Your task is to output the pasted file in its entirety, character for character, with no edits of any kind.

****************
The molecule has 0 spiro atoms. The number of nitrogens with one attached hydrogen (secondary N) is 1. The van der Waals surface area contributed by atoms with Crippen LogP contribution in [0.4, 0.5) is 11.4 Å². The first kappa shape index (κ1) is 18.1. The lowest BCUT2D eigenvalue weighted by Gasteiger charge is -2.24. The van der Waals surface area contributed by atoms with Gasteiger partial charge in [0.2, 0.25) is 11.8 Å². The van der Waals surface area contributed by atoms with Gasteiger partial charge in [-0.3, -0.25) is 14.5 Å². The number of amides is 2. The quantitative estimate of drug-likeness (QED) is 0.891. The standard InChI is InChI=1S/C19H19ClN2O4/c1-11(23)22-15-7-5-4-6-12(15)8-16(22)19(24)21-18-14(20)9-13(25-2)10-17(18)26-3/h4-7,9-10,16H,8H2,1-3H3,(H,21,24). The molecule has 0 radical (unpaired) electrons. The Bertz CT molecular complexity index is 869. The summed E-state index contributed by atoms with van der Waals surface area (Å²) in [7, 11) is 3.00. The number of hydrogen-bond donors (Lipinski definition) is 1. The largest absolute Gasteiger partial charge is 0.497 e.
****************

The molecule has 0 spiro atoms. The number of nitrogens with one attached hydrogen (secondary N) is 1. The van der Waals surface area contributed by atoms with Crippen LogP contribution in [0.4, 0.5) is 11.4 Å². The first kappa shape index (κ1) is 18.1. The lowest BCUT2D eigenvalue weighted by Gasteiger charge is -2.24. The van der Waals surface area contributed by atoms with Gasteiger partial charge in [0.2, 0.25) is 11.8 Å². The van der Waals surface area contributed by atoms with Gasteiger partial charge in [-0.3, -0.25) is 14.5 Å². The number of amides is 2. The quantitative estimate of drug-likeness (QED) is 0.891. The standard InChI is InChI=1S/C19H19ClN2O4/c1-11(23)22-15-7-5-4-6-12(15)8-16(22)19(24)21-18-14(20)9-13(25-2)10-17(18)26-3/h4-7,9-10,16H,8H2,1-3H3,(H,21,24). The molecule has 0 radical (unpaired) electrons. The Bertz CT molecular complexity index is 869. The summed E-state index contributed by atoms with van der Waals surface area (Å²) in [7, 11) is 3.00. The number of hydrogen-bond donors (Lipinski definition) is 1. The largest absolute Gasteiger partial charge is 0.497 e.